Crossing the digital bridge

Are organisations doing enough to reduce the digital talent gap?

The pace of change in technology is accelerating faster than we have ever seen, and the demand for expertise in new technologies, such as artificial intelligence, blockchain and the Internet of Things (IoT), far outstrips the digital talent available. Digital talent is rapidly becoming the essential must-have skillset in all workplaces today.

As technology continues to revolutionise the way we live and work, the impact of this change is also dramatically affecting the skills needed in the workplace today. For example, as cryptocurrencies flourish, and as more businesses experiment with blockchain technology, there were four times as many blockchain-related job postings on LinkedIn in 2017. Machine learning is automating many existing occupations, freeing up workers to focus on new tasks and leading to rapidly changing core skill sets.

The Future of Jobs Report from the World Economic Forum, warns that by the end of the decade, more than a third of the desired core skill sets of most occupations will include skills that are not considered crucial today.

According to e-Conomy Southeast Asia Spotlight 2017, joint research by Google and Temasek Holdings, the shortage of technology talent remains the most pressing challenge for growth. Digital talent combines both hard and soft skills. The hard skills include the application and practice of technology such as cloud computing, big data, cybersecurity, artificial intelligence (AI) and automation, IoT and more. The necessary soft skills are using these technologies to scale and innovate, make better business decisions with data-driven insights, digitally transform and improve the organisation’s processes and more.

Having digital talent would enable businesses to accelerate their digital transformation through the use of technology, allowing them to compete more effectively and efficiently in the digital economy; keep up with the evolving needs of today’s customers; and continuously innovate to drive greater business outcomes. As businesses move towards a digitalised model, soft digital skills will become equally as important as hard digital skills.

The importance of ensuring that students today are equipped to speak “digital” is a non-debate. Given the rapid pace of change, the question becomes what organisations can do to reduce the digital talent gap and equip their own future workforce with the necessary digital skills?

 

Collaborate with schools to bring their STEM programmes to life           

Supporting Science, Technology, Engineering and Math (STEM) in schools creates opportunities for organisations to directly influence the career paths of their future employees and develop the next generation of talent. Supporting these programmes encourages students to consider new career paths and develop digital literacy skills early, preparing them for successful careers in the booming field of technology.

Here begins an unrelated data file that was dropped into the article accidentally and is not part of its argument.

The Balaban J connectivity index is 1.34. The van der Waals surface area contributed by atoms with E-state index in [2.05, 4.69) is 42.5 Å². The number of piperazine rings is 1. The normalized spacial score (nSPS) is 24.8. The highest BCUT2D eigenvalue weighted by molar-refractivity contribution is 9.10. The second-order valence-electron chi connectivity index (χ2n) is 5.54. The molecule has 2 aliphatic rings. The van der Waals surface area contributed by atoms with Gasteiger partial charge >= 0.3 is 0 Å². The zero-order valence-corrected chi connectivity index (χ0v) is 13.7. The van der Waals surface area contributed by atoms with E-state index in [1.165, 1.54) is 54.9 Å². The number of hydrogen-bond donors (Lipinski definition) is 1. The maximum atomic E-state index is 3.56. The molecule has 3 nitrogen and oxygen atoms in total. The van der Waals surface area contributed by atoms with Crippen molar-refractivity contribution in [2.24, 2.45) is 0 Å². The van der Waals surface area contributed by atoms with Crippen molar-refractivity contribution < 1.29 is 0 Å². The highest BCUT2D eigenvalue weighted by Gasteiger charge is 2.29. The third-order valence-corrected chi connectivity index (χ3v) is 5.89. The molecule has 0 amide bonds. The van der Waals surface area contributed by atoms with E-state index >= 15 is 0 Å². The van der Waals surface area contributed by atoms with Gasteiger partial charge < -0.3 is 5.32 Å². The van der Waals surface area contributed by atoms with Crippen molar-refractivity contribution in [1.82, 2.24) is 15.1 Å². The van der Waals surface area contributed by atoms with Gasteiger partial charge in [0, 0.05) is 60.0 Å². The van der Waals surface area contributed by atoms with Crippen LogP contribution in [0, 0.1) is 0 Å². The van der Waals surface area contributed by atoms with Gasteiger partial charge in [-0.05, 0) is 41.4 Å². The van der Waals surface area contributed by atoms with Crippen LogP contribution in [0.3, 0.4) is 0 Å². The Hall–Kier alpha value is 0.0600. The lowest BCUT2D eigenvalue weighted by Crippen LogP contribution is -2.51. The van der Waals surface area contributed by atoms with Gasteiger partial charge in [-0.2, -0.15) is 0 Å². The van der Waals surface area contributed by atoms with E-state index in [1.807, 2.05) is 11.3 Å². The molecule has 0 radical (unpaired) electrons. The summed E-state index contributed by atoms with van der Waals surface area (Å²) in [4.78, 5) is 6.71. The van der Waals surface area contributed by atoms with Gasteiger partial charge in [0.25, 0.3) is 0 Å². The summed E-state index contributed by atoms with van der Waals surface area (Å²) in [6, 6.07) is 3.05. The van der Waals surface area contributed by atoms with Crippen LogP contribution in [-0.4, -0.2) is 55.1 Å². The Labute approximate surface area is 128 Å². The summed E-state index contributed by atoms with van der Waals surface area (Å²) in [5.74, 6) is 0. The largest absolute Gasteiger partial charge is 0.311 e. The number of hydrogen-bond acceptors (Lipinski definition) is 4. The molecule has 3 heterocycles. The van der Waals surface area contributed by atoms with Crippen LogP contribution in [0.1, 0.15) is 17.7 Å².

Inclusive outreach to all future members of the future workforce

Organisations that reach out to a diverse group of human capital and shift their culture towards inclusion will make a big step forward in closing the digital skill gap. According to a UNESCO study, the number of female students enrolled in STEM fields accounts for less than 35% globally. Organisations should initiate outreach to women in STEM fields and offer them equal opportunity to advance. This could be in the form of professional mentorship programmes to encourage more women leadership.

Young people from disadvantaged communities often lack access to quality learning opportunities. These individuals may not have a pathway to prosperity in the digital economy. Get started by presenting these young people with real-world job experience within an organisation and training them in key digital technology skills.

 

Individuals have a part to play too

While enterprises can look at funding organisation-wide training in emerging technologies or even shaking up the C-Level boardroom with new digital-focused roles, individuals must take the plunge as well. With the digital economy becoming ‘business as usual’, individuals must find the time to pick one of the many areas in technology to immerse themselves in. Understanding how these technologies work is the first step to expanding and advancing an individual’s digital skill sets. This can begin with researching and self-studying online, and then leveraging social enterprises or public programmes to develop these skills at a low cost or no cost.

 

About the author

Nilesh Mistry, Vice President & Head of Asia-Pacific, World Wide Technology

Partnering with governments for a bold vision

Nations across Asia-Pacific have a bold vision for their digital initiatives – from China’s One Belt, One Road, India’s Digital India to Singapore’s Smart Nation. Success of these visions hinges on having a strong digital talent pool capable of solving digital challenges along the way. Beyond organisational and individual efforts, businesses can collaborate with each other and with governments, pooling their resources to help bridge the digital talent gap.

 

Transformation is the name of the game

The adoption of digital technology across the industry is not going to slow down anytime soon. From cybersecurity to artificial intelligence, and digital retail to virtual medicine, there are now broad options for every citizen and professional to get involved in the digital economy.

 

Unless we make a conscious effort to bridge the digital skill gap, it may continue to widen before it gets better.

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